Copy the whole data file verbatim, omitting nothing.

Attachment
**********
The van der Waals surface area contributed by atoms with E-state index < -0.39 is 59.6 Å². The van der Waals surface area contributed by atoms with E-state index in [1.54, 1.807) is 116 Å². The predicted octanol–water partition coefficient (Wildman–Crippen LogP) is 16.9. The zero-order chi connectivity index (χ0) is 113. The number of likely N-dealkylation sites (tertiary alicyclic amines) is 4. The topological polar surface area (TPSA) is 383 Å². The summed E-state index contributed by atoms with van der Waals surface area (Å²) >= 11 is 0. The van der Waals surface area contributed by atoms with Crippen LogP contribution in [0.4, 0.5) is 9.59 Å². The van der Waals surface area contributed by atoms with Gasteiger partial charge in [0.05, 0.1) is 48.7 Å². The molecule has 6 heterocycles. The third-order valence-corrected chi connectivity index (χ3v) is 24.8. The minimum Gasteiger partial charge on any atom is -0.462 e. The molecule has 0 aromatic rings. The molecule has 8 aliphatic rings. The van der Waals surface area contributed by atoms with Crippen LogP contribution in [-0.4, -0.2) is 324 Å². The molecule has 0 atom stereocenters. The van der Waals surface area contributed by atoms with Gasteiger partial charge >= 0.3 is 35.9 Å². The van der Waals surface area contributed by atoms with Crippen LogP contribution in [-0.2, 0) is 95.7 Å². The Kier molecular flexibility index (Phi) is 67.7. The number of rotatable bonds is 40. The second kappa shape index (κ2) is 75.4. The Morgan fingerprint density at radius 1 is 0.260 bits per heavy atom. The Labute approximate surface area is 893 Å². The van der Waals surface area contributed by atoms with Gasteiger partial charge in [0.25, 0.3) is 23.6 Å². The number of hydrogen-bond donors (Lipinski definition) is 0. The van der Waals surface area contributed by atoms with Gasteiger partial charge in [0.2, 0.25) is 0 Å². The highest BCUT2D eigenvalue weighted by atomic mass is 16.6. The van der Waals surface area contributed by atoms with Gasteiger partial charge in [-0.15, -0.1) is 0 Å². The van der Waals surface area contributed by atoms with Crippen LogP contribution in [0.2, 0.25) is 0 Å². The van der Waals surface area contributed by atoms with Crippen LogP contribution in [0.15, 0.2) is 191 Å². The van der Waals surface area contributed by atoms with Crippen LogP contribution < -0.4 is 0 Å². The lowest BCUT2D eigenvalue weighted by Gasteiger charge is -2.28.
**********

The van der Waals surface area contributed by atoms with E-state index < -0.39 is 59.6 Å². The van der Waals surface area contributed by atoms with E-state index in [1.54, 1.807) is 116 Å². The predicted octanol–water partition coefficient (Wildman–Crippen LogP) is 16.9. The zero-order chi connectivity index (χ0) is 113. The number of likely N-dealkylation sites (tertiary alicyclic amines) is 4. The topological polar surface area (TPSA) is 383 Å². The summed E-state index contributed by atoms with van der Waals surface area (Å²) >= 11 is 0. The van der Waals surface area contributed by atoms with Crippen LogP contribution in [0.4, 0.5) is 9.59 Å². The van der Waals surface area contributed by atoms with Gasteiger partial charge in [0.05, 0.1) is 48.7 Å². The molecule has 6 heterocycles. The third-order valence-corrected chi connectivity index (χ3v) is 24.8. The minimum Gasteiger partial charge on any atom is -0.462 e. The molecule has 0 aromatic rings. The molecule has 8 aliphatic rings. The van der Waals surface area contributed by atoms with Crippen LogP contribution in [-0.4, -0.2) is 324 Å². The molecule has 0 atom stereocenters. The van der Waals surface area contributed by atoms with Gasteiger partial charge >= 0.3 is 35.9 Å². The van der Waals surface area contributed by atoms with Crippen LogP contribution in [-0.2, 0) is 95.7 Å². The Kier molecular flexibility index (Phi) is 67.7. The number of rotatable bonds is 40. The second kappa shape index (κ2) is 75.4. The Morgan fingerprint density at radius 1 is 0.260 bits per heavy atom. The Labute approximate surface area is 893 Å². The van der Waals surface area contributed by atoms with Gasteiger partial charge in [0.25, 0.3) is 23.6 Å². The number of hydrogen-bond donors (Lipinski definition) is 0. The van der Waals surface area contributed by atoms with Gasteiger partial charge in [0.2, 0.25) is 0 Å². The highest BCUT2D eigenvalue weighted by atomic mass is 16.6. The van der Waals surface area contributed by atoms with Gasteiger partial charge in [-0.15, -0.1) is 0 Å². The van der Waals surface area contributed by atoms with Crippen LogP contribution in [0.2, 0.25) is 0 Å². The van der Waals surface area contributed by atoms with Crippen LogP contribution in [0.15, 0.2) is 191 Å². The van der Waals surface area contributed by atoms with Crippen LogP contribution < -0.4 is 0 Å². The lowest BCUT2D eigenvalue weighted by Gasteiger charge is -2.28.